Amazon first announced in an April 9 blog post that it was developing an in-house laboratory for COVID-19 and has begun a pilot to test front-line employees.
Already distributing face masks to warehouse staff and checking their temperatures before their shifts start, Amazon sends workers home for three days if they register temperatures of 100.4 degrees Fahrenheit or higher. The company has purchased more than 31,000 thermometers and more than 1,000 thermal cameras. In total, Amazon has more than 175 fulfillment centers worldwide, including more than 110 facilities in the U.S. More than 130 Amazon warehouses have confirmed coronavirus cases, according to the worker advocacy groups Athena and United for Respect.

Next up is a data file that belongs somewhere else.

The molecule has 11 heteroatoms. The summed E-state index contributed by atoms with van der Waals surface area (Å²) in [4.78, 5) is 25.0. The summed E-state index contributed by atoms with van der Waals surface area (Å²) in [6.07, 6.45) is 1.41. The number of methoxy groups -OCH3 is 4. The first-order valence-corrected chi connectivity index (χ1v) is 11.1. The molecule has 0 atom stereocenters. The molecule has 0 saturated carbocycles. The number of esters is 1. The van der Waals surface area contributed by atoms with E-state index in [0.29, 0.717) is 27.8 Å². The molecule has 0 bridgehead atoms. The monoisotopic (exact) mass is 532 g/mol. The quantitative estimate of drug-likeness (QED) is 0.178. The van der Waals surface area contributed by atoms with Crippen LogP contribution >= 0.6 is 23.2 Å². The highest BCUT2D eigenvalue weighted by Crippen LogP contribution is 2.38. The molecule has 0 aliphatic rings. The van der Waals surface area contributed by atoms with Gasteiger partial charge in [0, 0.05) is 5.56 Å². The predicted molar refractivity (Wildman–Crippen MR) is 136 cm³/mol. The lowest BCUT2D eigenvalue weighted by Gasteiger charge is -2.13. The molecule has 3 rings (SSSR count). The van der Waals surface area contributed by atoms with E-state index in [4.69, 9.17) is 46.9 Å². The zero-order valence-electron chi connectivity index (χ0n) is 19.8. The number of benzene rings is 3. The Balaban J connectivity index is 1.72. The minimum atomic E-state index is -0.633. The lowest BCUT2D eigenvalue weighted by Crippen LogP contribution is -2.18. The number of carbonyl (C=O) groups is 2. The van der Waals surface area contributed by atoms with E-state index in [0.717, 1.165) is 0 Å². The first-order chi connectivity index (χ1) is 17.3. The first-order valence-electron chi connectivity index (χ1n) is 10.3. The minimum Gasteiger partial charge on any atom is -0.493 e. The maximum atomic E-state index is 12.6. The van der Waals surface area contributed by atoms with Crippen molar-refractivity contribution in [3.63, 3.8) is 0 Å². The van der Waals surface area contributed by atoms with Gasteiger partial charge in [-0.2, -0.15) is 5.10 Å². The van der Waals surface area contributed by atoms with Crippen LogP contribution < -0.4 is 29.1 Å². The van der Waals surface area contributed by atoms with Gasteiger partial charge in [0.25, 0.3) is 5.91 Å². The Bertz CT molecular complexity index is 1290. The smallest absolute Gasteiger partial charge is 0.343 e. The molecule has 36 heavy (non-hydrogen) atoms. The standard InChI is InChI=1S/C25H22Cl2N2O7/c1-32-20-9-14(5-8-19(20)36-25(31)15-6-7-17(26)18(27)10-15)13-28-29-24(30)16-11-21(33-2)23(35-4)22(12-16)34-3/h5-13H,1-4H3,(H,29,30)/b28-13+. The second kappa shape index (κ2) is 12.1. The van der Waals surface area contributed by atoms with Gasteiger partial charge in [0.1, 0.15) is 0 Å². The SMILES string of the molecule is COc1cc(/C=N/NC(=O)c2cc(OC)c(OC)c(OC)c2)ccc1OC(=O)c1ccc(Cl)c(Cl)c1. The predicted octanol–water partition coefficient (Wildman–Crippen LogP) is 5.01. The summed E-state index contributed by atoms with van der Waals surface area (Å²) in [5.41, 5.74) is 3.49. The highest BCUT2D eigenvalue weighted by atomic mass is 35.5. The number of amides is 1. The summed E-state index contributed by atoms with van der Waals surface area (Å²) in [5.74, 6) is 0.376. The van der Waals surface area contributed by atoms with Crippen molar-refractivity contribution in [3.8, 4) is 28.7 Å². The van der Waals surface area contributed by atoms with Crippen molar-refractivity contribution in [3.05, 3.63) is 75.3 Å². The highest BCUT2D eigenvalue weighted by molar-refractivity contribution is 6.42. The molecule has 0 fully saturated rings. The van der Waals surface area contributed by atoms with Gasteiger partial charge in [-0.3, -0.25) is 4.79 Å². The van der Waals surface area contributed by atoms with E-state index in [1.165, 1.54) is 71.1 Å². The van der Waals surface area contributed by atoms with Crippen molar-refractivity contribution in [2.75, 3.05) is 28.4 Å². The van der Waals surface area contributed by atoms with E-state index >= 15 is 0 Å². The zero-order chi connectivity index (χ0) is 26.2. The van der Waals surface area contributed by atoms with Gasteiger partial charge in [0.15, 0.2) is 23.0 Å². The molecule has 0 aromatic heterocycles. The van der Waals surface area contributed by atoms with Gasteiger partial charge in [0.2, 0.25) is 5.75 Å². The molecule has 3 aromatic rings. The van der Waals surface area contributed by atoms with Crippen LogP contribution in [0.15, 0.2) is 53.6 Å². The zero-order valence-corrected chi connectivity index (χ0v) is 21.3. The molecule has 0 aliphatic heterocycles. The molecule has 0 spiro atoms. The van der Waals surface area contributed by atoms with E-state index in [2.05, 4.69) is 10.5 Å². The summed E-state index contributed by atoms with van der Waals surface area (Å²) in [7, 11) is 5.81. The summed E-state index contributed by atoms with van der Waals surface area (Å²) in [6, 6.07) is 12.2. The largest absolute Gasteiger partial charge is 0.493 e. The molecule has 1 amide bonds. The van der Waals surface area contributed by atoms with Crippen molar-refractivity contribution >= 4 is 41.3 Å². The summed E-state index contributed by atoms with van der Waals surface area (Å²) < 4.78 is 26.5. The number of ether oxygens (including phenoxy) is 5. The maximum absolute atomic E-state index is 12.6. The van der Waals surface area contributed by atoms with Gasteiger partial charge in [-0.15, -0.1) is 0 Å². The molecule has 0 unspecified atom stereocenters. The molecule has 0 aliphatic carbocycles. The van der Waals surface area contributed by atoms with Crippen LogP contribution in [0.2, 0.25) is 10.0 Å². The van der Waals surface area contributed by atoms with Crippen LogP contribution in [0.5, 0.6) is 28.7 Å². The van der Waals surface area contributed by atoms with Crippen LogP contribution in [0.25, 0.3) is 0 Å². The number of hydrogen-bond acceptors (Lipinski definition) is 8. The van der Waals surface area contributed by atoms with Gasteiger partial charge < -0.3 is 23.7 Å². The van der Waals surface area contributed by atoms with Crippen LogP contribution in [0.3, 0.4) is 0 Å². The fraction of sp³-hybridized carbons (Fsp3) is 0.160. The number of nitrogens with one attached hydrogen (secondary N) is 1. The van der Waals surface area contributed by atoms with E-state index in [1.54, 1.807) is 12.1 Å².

Workers across Amazon, Target and others prepare walkout
The focus on safety and health comes at an interesting time, as Amazon and Whole Foods workers have organized a strike Friday with Target and Instacart employees. The strike is designed to protest what the workers allege are unsafe working conditions amid the coronavirus pandemic, all while supporting International Workers’ Day on May 1.
The coalition of employees and gig workers plans to call in sick or walk off their jobs during their lunch breaks in at least half a dozen states. This is the second such major strike from Amazon, Whole Foods and Instacart workers in a five-week span, and the first for Target employees.
Amazon has been under serious scrutiny in the wake of the termination of management assistant Chris Smalls, who organized a walkout on March 30 at the company’s Staten Island distribution center, dubbed JFK8, due to concerns about workplace safety.